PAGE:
Open Access

Psychometric evaluation of the Mental Health Continuum-Short Form (MHC-SF) in Chinese adolescents – a methodological study

  • Cheng Guo1Email author,
  • Göran Tomson1, 2,
  • Jizhi Guo3,
  • Xiangyun Li3,
  • Christina Keller4 and
  • Fredrik Söderqvist5, 6
Health and Quality of Life Outcomes201513:198

https://doi.org/10.1186/s12955-015-0394-2

Received: 19 June 2015

Accepted: 4 December 2015

Published: 10 December 2015

The Erratum to this article has been published in Health and Quality of Life Outcomes 2016 14:1

Abstract

Background

In epidemiological surveillance of mental health there is good reason to also include scales that measure the presence of well-being rather than merely symptoms of ill health. The Mental Health Continuum-Short Form (MHC-SF) is a self-reported scale to measure emotional, psychological and social well-being and conduct categorical diagnosis of positive mental health. This particular instrument includes the three core components of the World Health Organization’s definition of mental health and had previously not been psychometrically evaluated on adolescents in China.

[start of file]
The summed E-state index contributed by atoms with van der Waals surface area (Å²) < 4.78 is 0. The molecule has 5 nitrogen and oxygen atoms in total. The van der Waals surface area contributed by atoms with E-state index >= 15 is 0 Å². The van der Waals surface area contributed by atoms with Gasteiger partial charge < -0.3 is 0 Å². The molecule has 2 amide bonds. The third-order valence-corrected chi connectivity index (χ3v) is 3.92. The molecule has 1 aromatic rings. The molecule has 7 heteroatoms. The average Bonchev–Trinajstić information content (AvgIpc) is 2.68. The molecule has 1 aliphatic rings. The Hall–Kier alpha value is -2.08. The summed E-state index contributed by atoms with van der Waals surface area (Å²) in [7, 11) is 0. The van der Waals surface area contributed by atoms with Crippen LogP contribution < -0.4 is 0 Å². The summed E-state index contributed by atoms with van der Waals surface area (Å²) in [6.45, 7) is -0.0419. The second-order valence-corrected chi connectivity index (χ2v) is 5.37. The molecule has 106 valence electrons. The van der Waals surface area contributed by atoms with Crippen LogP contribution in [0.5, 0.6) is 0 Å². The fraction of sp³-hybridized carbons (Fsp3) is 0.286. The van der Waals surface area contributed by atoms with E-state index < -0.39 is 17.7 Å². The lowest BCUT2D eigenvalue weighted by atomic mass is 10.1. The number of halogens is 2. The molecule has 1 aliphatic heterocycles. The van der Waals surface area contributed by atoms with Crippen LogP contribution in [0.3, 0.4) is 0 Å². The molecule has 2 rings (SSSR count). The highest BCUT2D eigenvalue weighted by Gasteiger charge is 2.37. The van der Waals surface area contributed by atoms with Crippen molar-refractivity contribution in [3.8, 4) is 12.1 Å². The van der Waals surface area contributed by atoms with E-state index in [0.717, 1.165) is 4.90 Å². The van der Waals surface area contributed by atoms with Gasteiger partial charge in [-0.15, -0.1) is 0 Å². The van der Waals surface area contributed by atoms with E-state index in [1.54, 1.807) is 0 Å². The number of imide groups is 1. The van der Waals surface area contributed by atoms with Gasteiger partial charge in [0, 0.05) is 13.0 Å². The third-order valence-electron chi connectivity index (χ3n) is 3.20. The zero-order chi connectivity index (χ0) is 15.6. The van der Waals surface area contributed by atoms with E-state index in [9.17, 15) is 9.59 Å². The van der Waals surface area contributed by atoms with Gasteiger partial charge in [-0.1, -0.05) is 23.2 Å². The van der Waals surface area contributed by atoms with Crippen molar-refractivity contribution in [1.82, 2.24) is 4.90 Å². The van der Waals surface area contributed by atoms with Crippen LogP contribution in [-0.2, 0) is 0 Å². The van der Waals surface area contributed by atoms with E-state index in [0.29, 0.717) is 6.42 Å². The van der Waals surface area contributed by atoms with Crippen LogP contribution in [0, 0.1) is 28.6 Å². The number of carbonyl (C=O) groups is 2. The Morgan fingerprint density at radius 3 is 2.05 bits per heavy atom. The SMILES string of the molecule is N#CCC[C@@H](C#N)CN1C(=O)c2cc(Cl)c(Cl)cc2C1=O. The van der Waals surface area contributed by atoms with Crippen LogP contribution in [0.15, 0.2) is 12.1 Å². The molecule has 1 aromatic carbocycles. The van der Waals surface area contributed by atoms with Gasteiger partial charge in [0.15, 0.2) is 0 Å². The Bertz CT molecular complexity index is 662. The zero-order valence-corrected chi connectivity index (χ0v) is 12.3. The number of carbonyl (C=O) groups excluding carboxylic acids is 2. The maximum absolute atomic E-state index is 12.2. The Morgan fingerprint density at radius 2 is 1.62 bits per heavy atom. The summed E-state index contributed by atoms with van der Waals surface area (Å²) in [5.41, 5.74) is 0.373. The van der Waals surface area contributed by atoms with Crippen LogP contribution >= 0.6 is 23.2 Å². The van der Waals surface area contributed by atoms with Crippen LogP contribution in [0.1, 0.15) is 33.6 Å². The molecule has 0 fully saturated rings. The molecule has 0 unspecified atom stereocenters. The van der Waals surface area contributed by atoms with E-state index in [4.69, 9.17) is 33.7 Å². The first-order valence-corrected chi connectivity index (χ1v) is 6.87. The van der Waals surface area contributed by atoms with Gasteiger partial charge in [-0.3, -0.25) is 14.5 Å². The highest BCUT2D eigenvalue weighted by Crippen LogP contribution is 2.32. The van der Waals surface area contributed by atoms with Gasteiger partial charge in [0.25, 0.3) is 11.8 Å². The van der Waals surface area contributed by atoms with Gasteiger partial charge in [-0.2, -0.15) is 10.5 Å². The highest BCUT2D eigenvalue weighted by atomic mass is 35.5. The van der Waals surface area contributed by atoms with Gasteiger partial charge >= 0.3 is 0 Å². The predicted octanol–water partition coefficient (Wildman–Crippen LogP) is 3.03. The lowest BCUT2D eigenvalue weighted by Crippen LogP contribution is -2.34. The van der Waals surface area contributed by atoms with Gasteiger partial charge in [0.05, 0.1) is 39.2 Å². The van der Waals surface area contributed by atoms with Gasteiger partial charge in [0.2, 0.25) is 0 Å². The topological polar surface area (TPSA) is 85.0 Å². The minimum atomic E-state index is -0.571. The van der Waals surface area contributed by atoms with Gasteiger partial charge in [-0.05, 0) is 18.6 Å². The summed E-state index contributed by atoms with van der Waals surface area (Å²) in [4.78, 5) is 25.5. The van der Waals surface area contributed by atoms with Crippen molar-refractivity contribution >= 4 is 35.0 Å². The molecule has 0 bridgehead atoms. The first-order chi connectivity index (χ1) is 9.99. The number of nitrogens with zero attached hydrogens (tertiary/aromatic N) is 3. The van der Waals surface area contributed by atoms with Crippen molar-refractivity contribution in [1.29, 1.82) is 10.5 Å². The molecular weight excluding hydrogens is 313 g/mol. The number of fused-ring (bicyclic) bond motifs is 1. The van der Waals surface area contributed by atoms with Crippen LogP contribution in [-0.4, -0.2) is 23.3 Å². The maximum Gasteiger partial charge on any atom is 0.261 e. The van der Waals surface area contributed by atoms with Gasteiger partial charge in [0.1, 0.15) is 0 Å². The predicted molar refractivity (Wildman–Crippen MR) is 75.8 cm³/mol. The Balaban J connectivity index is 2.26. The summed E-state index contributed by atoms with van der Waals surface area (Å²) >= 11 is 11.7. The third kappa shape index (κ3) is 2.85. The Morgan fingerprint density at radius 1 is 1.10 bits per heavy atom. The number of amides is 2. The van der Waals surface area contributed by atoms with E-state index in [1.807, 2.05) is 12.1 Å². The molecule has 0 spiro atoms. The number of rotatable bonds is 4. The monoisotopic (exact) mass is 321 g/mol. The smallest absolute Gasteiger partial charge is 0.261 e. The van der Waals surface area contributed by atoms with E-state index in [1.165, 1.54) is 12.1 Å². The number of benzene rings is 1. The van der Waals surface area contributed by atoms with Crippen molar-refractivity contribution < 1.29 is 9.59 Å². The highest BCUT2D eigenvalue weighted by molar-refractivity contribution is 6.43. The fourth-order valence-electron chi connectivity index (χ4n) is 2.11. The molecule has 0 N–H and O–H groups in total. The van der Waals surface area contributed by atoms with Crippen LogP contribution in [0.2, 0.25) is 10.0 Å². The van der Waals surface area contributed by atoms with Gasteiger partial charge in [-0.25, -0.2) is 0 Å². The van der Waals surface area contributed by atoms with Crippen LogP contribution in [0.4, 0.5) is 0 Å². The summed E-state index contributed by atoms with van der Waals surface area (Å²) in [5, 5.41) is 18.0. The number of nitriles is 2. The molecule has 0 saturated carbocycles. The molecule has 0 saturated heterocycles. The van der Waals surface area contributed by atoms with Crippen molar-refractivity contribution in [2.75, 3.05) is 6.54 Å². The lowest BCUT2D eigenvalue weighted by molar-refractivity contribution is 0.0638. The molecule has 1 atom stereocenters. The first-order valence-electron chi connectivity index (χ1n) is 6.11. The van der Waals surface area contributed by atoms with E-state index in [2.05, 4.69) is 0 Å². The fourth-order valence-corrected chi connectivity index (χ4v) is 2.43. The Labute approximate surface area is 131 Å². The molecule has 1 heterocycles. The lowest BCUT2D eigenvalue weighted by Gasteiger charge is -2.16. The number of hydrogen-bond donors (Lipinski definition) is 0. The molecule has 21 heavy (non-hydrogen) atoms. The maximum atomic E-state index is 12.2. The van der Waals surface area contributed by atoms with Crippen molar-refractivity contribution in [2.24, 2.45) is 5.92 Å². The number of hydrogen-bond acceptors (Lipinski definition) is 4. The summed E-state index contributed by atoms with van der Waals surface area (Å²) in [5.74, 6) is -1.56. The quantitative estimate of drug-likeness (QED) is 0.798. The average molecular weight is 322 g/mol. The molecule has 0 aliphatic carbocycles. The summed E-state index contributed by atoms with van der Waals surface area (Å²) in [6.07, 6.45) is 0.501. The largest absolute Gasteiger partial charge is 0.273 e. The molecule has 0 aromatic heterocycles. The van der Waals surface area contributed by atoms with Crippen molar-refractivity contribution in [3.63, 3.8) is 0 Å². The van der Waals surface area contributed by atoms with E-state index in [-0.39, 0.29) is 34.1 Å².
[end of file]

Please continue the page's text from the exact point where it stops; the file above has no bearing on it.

Methods

In total 5,399 students (51.1 % female) from schools in the urban areas of Weifang in China were included in the study (mean age = 15.13, SD = 1.56). Participants completed a comprehensive questionnaire with several scales, among them the MHC-SF. Statistical analyses to evaluate reliability, structural validity, measurement invariance, presence of floor and ceiling effects and to some extent external validity of the MHC-SF were carried out.

Results

The Cronbach’s α coefficients for sub-scales as well as the total scale were all above 0.80 indicating good reliability. Confirmative factor analysis confirmed the three-dimensional structure of the Chinese version of MHC-SF and supported the configural and metric invariance across gender and age. Noteworthy ceiling effects were observed for single items and sub-scales although not for the total scale. More importantly, observed floor effects were negligible. The stronger correlation found between MHC-SF and Minneapolis-Manchester Quality of Life Instrument (as measure of positive mental health) than between MHC-SF and Hospital Anxiety Depression Scale (as measure of mental illness and distress) yielded support for external validity.

Conclusion

In conclusion, the main findings of this study are in line with studies from other countries that evaluated the psychometric properties of the MHC-SF and show that this instrument, that includes the three core components of the WHO definition of mental health, is useful in assessing positive adolescent mental health also in China.

Keywords

Mental Health Continuum-Short Form Chinese adolescents Reliability Validity